“Growth is an erratic forward movement: two steps forward, one step back. Remember that and be very gentle with yourself.” – Julia Cameron

Last week – on Tuesday and Friday – I talked about how a Confucian saying got me to look at business-building in a new way.

On Friday, I explained that Confucius’s directive to grow the “population” first can be translated into business-building if you think of it as increasing the amount of momentum you generate. The more momentum you have, the easier it will be to get your business up and running.

Today, let’s look at the other two aspects of Confucius’s growth strategy: enrichment and education.

Enrichment: Creating Positive Cash Flow

In past ETR essays on business development, I’ve argued that creating profitable sales should be the first and most important thing you do when you start a business. I still believe it’s the most important. But that saying by Confucius got me to think of breaking through inertia as the “real” first stage of building a business. So that puts creating positive cash flow in second place.

In Nicaragua, we’re in this critical second stage right now. After spending a year and lots of money getting all parts of this very big development machine in motion, we’re now at the point where we can responsibly begin sales. Since cash flow has been negative up to now, we’re very anxious to start selling “product” and reverse that trend.

We could have begun selling earlier, as some of our competitors did – but then we would not have had a firm grasp on the costs involved in delivering the condos and villas we’re planning to build. There are so many hidden costs involved in building a project of this size – legal and land-planning requirements, for example, and environmental reconstruction obligations. Even the obvious construction costs can accelerate beyond control unless you make realistic projections and lock down your general contractors into iron-tight contracts.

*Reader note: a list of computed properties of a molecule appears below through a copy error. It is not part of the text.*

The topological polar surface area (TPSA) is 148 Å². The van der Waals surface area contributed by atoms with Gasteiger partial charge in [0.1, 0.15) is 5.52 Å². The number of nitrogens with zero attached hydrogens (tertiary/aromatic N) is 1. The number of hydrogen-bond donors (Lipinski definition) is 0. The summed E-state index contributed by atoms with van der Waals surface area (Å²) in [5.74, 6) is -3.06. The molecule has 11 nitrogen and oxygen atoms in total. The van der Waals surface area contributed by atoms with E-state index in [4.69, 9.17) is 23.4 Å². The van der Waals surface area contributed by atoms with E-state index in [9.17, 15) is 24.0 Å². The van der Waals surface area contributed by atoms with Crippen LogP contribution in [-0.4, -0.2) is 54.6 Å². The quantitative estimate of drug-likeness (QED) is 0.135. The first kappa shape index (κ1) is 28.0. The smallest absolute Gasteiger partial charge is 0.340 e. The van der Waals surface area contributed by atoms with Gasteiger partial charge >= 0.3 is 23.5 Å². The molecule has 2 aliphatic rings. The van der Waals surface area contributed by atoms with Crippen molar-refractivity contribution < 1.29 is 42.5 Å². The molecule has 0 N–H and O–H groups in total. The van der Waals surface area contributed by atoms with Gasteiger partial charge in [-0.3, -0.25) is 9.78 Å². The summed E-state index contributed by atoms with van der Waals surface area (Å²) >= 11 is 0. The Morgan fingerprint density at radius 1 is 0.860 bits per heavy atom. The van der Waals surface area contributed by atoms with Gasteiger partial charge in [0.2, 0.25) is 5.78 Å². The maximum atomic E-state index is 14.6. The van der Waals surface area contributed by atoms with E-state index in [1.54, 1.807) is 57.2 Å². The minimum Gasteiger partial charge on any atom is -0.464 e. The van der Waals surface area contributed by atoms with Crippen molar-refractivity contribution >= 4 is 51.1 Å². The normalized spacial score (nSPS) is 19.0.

Having gotten our ducks in a row, so to speak, before initiating sales, we’ve avoided the number-one-reason most residential community developments fail: selling units before you know what they’re going to cost you to complete. (By the way, when I look at what some of our competitors are doing down here – what they’re promising and the prices they’re quoting – it makes me nervous. With Daniel and his people involved, I’m thinking we’re definitely the biggest, best-capitalized, and most professionally experienced developer in this market. But we can’t deliver product at the prices some of our competitors are advertising. And if we can’t, how can they?)

So I’ve come to appreciate that there is indeed a pre-sales first stage in business – and although that stage should indeed be completed as quickly and inexpensively as possible, it shouldn’t be avoided.

That said, from this point forward we’ll be devoting a very large portion of our best human resources in Nicaragua to creating profitable sales. How we’ll best sell our condos and villas we’ve yet to determine. What we know now is that we’ll be testing a variety of methods, including short- and long-form e-mail advertisements, search engine optimization, website marketing, direct mail, general advertising, billboards, hotel brochures, and all sorts of one-on-one lead-generation and sales techniques.

I’m working now with a small team of experienced professionals in these areas, and we’re putting together a budget that will allow us to complete at least one significant test in every sales and marketing venue we can think of. You never really know which of your marketing options will work best when you begin a new sales project, so the shrewd marketing executive finds a way to test just about everything. The good news for us is that most of the methods I’m familiar with – the direct-marketing methods – can be tested without spending a ton of money. And the more expensive venues, like television and newspaper advertising, can be kept in line with tight budgets and strict adherence to testing controls.

This second stage of business growth – figuring out which sales and marketing strategies work for you – needs to be implemented as quickly as possible. You want to discover the secret of selling your product profitably before you run out of the money you’ve allocated for testing. The only way you can be sure you’ll do that is to budget properly and then test aggressively, starting with the most-likely-to work strategies and working backward from there.